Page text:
Chubb points out that Spagnola renewed his policy five times, and that “simple math” should have alerted Spagnola to the notion that the increases were not based on the CPI as Spagnola thought.   In Dillon, a cable customer brought a putative class action seeking to recover five-dollar late fees paid to her cable company over the course of seven years.  740 N.Y.S.2d at 397.   The cable company represented that the fee was an administrative fee reflecting costs it incurred from the “customers' late payments or non-payments.”  Id. (internal quotation marks omitted).   The plaintiff alleged that the fee substantially exceeded the cable company's true cost for a late or non-payment and instead constituted an improper penalty.  Id. The trial court granted the cable company's motion to dismiss based on the voluntary payment doctrine, concluding that the customer should have known that the five-dollar charge might be excessive simply because it constituted 19% of her total bill.  Id. at 398.   The Appellate Division affirmed.  Id.

 Although the voluntary payment doctrine may ultimately bar Spagnola's breach of contract claim, we decide that it is too early in this case to conclusively answer that question.   In some years, Chubb sent Spagnola a renewal letter enclosing the policy and stating that Spagnola was receiving an “annual premium savings,” even while it increased his premiums.   See Samuel v. Time Warner, Inc., 10 Misc.3d 537, 809 N.Y.S.2d 408, 418 (Sup.Ct.2005) (voluntary payment doctrine not applicable when claim predicated on lack of full disclosure).   Chubb does not argue that the increases were such that Spagnola should have been on notice that they were not based on current costs and values.   Cf. Dillon, 740 N.Y.S.2d at 397 (customer should have known based on degree of increase).   The pleadings before the district court do not establish whether Spagnola knew or should have known that the increased amounts were not based on current costs and values, and Spagnola was not required to preemptively plead facts refuting the voluntary payment doctrine.   See Abbas v. Dixon, 480 F.3d 636, 640 (2d Cir.2007) (not required to include facts in complaint in anticipation of affirmative defense).   Thus, drawing all reasonable inferences in Spagnola's favor, we conclude that the voluntary payment doctrine cannot stand at this time as an alternate basis for dismissal of Spagnola's claim.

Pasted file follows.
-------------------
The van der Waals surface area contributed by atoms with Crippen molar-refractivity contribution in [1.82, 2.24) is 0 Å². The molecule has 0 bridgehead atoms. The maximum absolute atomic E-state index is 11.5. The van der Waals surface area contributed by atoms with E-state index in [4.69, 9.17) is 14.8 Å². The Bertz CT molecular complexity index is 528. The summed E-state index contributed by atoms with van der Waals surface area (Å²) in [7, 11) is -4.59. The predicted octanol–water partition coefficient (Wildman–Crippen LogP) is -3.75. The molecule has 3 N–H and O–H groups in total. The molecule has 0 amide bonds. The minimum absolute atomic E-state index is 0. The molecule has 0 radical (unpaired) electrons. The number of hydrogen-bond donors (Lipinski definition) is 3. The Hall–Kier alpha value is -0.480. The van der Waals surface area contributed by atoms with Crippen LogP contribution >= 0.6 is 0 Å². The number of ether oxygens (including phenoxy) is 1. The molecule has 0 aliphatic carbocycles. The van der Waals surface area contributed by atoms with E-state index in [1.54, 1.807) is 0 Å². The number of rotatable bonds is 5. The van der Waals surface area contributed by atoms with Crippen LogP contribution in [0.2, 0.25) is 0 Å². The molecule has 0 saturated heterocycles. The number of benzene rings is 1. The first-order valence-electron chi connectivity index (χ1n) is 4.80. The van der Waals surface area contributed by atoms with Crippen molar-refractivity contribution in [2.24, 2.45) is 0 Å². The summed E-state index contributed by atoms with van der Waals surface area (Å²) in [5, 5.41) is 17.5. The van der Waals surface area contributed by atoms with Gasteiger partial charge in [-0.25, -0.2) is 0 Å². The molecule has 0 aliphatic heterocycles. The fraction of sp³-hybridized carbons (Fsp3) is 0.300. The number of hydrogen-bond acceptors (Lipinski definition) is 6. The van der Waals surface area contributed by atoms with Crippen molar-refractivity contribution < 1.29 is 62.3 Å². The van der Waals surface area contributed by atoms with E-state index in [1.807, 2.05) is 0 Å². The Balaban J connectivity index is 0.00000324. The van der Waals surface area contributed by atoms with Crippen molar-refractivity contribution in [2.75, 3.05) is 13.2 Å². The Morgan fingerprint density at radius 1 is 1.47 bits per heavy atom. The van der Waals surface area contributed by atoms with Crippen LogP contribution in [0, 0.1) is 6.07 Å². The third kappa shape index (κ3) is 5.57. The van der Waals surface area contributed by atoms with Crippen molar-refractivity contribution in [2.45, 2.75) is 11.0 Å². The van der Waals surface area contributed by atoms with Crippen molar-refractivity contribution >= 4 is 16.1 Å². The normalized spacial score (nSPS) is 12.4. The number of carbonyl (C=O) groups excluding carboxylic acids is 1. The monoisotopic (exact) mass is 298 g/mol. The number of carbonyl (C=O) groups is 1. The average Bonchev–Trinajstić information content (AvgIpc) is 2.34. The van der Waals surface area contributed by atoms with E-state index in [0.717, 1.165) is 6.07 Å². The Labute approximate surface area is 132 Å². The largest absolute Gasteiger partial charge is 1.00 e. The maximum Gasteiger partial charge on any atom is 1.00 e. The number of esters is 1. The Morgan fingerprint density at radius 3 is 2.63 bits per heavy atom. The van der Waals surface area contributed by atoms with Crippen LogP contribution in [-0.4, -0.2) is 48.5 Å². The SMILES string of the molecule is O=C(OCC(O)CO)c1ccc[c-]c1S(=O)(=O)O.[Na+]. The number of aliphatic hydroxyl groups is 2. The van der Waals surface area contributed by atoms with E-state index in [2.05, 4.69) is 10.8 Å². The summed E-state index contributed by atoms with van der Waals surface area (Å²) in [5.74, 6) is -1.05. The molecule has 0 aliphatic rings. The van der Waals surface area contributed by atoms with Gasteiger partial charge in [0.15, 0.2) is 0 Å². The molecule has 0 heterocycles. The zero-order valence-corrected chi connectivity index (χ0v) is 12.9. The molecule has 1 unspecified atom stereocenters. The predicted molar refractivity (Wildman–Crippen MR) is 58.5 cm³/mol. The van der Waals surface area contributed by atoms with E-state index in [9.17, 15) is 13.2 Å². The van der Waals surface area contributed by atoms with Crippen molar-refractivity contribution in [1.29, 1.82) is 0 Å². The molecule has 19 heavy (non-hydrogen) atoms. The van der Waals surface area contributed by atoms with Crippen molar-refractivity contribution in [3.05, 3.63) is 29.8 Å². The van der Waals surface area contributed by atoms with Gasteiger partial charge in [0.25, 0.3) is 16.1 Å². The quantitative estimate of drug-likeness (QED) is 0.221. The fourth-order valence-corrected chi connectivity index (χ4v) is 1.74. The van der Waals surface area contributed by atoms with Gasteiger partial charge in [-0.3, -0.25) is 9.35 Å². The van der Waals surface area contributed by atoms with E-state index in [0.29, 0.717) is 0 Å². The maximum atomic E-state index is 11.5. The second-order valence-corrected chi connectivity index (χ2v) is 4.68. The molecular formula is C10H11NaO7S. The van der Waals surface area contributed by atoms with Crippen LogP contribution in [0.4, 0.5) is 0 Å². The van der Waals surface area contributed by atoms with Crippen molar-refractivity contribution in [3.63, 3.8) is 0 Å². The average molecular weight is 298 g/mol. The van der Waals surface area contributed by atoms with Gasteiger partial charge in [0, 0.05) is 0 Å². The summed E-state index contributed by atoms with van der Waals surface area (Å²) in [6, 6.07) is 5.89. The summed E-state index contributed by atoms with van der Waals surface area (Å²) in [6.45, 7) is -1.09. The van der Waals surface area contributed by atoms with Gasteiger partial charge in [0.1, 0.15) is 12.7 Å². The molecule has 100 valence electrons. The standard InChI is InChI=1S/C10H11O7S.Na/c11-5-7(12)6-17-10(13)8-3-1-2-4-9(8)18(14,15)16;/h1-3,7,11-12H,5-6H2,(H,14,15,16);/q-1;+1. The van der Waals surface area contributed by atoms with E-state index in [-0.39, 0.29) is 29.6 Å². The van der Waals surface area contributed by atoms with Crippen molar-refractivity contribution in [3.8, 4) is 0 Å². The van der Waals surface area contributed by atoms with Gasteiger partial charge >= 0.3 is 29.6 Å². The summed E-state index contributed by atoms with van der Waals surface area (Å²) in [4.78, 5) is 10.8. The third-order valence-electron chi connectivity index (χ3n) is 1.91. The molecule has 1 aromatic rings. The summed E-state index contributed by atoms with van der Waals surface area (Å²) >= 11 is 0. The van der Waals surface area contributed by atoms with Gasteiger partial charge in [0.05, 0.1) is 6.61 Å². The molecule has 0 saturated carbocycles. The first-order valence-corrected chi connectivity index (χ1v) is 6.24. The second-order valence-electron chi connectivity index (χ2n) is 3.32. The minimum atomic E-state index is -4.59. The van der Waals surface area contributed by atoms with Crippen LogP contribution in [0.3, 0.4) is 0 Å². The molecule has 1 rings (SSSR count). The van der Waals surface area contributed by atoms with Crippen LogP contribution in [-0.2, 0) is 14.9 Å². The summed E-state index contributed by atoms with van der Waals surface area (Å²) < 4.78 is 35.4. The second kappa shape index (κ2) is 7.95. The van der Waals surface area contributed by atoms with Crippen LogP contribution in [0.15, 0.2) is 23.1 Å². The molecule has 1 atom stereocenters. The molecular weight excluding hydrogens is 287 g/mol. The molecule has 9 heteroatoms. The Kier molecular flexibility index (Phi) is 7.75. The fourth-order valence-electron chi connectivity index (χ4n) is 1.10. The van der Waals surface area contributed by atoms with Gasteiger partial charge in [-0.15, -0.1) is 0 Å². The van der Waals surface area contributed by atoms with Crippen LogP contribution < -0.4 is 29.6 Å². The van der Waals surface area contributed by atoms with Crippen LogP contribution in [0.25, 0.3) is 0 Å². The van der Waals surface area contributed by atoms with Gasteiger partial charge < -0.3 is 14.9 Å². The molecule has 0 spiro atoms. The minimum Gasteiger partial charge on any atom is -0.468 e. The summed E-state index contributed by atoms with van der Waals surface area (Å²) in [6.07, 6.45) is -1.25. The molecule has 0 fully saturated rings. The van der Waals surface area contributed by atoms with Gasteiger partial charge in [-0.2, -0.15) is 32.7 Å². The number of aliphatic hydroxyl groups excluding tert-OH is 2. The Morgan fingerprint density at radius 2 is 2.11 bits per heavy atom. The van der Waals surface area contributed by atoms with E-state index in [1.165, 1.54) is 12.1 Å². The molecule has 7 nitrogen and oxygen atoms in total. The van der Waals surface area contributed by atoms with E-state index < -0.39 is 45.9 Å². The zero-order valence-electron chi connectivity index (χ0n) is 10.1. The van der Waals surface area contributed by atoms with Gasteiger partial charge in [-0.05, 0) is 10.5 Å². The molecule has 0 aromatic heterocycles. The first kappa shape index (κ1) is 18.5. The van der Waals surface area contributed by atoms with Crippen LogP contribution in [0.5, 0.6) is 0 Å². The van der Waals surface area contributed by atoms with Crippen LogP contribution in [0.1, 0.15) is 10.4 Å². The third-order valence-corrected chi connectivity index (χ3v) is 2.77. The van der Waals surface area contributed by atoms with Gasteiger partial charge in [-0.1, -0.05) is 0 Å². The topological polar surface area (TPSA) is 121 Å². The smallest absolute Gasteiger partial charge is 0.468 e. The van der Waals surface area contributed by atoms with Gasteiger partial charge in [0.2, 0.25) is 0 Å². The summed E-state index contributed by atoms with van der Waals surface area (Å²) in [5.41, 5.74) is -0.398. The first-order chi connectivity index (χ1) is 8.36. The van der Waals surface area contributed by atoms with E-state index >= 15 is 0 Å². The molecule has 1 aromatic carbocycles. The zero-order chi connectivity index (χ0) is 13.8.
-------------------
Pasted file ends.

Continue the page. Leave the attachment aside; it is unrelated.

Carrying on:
The cases cited by Chubb do not change our view that the complaint cannot be dismissed based on the voluntary payment doctrine.   In Gimbel, the appellate court held that the plaintiff could not receive restitution for certain payments made pursuant to a mistake of fact when the record showed that “no mistake of fact had been made.”  499 N.Y.S.2d at 438.   In that case, the plaintiff sought to recover certain extra rent payments it had made to its landlord for a year and a half.   The court determined that although the lease did not require the extra rent payments, the plaintiff's recovery was barred by the voluntary payment doctrine.   Because the plaintiff made the improper rent payments for a year and a half before questioning them, it “displayed a marked lack of diligence in determining what its contractual rights were, and is therefore not entitled to the equitable relief of restitution.”  Id. at 439.   In Gimbel, however, the judgment was entered denying plaintiff's claim after discovery and a bench trial, not on the basis of plaintiff's complaint.  Id. at 436-37;  see also Lavin v. Town of E. Greenbush, 17 Misc.3d 766, 843 N.Y.S.2d 484, 491-92 (Sup.Ct.2007) (applying voluntary payment doctrine on summary judgment motion).

IV.

Finally, Spagnola appeals the district court's dismissal of his deceptive business practices claim under § 349 of the New York General Business Law.